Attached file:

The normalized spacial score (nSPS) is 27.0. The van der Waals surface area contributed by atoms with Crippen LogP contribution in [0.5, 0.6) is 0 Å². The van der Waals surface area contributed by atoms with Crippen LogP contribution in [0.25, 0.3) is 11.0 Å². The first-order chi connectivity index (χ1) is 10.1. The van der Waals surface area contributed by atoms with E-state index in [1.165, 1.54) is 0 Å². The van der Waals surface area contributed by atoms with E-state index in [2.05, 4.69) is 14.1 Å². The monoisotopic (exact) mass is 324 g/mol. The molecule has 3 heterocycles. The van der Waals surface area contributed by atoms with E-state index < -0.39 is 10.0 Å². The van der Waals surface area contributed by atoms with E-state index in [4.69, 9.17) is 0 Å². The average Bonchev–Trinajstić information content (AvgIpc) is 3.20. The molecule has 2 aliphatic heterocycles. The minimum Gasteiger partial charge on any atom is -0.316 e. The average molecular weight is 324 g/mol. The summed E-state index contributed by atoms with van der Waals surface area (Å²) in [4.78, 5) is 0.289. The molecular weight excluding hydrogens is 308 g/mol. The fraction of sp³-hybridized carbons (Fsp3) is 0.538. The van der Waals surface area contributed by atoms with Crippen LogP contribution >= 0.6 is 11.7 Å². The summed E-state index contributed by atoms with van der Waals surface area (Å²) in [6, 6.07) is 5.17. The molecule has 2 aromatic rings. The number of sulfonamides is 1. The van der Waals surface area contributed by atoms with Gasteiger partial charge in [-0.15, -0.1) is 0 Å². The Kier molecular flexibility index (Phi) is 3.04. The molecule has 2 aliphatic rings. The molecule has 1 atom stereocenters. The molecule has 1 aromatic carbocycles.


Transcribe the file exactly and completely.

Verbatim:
The normalized spacial score (nSPS) is 27.0. The van der Waals surface area contributed by atoms with Crippen LogP contribution in [0.5, 0.6) is 0 Å². The van der Waals surface area contributed by atoms with Crippen LogP contribution in [0.25, 0.3) is 11.0 Å². The first-order chi connectivity index (χ1) is 10.1. The van der Waals surface area contributed by atoms with E-state index in [1.165, 1.54) is 0 Å². The van der Waals surface area contributed by atoms with E-state index in [2.05, 4.69) is 14.1 Å². The monoisotopic (exact) mass is 324 g/mol. The molecule has 3 heterocycles. The van der Waals surface area contributed by atoms with E-state index < -0.39 is 10.0 Å². The van der Waals surface area contributed by atoms with E-state index in [4.69, 9.17) is 0 Å². The average Bonchev–Trinajstić information content (AvgIpc) is 3.20. The molecule has 2 aliphatic heterocycles. The minimum Gasteiger partial charge on any atom is -0.316 e. The average molecular weight is 324 g/mol. The summed E-state index contributed by atoms with van der Waals surface area (Å²) in [4.78, 5) is 0.289. The molecular weight excluding hydrogens is 308 g/mol. The fraction of sp³-hybridized carbons (Fsp3) is 0.538. The van der Waals surface area contributed by atoms with Crippen LogP contribution >= 0.6 is 11.7 Å². The summed E-state index contributed by atoms with van der Waals surface area (Å²) in [6, 6.07) is 5.17. The molecule has 2 aromatic rings. The number of sulfonamides is 1. The van der Waals surface area contributed by atoms with Gasteiger partial charge in [-0.15, -0.1) is 0 Å². The Kier molecular flexibility index (Phi) is 3.04. The molecule has 2 aliphatic rings. The molecule has 1 atom stereocenters. The molecule has 1 aromatic carbocycles.